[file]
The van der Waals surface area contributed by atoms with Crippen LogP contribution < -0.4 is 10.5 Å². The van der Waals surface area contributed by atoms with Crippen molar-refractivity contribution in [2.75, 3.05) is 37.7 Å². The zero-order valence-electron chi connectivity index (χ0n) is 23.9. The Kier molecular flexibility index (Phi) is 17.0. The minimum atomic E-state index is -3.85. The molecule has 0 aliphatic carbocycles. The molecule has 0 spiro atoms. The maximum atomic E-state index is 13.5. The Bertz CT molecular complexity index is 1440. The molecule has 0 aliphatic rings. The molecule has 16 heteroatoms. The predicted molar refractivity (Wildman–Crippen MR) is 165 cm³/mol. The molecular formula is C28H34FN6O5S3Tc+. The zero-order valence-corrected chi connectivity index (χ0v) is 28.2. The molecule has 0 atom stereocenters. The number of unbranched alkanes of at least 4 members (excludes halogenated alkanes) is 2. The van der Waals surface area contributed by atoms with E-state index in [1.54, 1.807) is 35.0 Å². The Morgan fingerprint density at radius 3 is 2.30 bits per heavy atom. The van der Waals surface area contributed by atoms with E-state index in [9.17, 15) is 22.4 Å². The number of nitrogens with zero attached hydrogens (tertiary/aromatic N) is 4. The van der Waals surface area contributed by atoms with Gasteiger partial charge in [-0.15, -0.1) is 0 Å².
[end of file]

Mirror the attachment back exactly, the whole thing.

The van der Waals surface area contributed by atoms with Crippen LogP contribution < -0.4 is 10.5 Å². The van der Waals surface area contributed by atoms with Crippen molar-refractivity contribution in [2.75, 3.05) is 37.7 Å². The zero-order valence-electron chi connectivity index (χ0n) is 23.9. The Kier molecular flexibility index (Phi) is 17.0. The minimum atomic E-state index is -3.85. The molecule has 0 aliphatic carbocycles. The molecule has 0 spiro atoms. The maximum atomic E-state index is 13.5. The Bertz CT molecular complexity index is 1440. The molecule has 0 aliphatic rings. The molecule has 16 heteroatoms. The predicted molar refractivity (Wildman–Crippen MR) is 165 cm³/mol. The molecular formula is C28H34FN6O5S3Tc+. The zero-order valence-corrected chi connectivity index (χ0v) is 28.2. The molecule has 0 atom stereocenters. The number of unbranched alkanes of at least 4 members (excludes halogenated alkanes) is 2. The van der Waals surface area contributed by atoms with E-state index in [1.54, 1.807) is 35.0 Å². The Morgan fingerprint density at radius 3 is 2.30 bits per heavy atom. The van der Waals surface area contributed by atoms with E-state index in [9.17, 15) is 22.4 Å². The number of nitrogens with zero attached hydrogens (tertiary/aromatic N) is 4. The van der Waals surface area contributed by atoms with Gasteiger partial charge in [-0.15, -0.1) is 0 Å².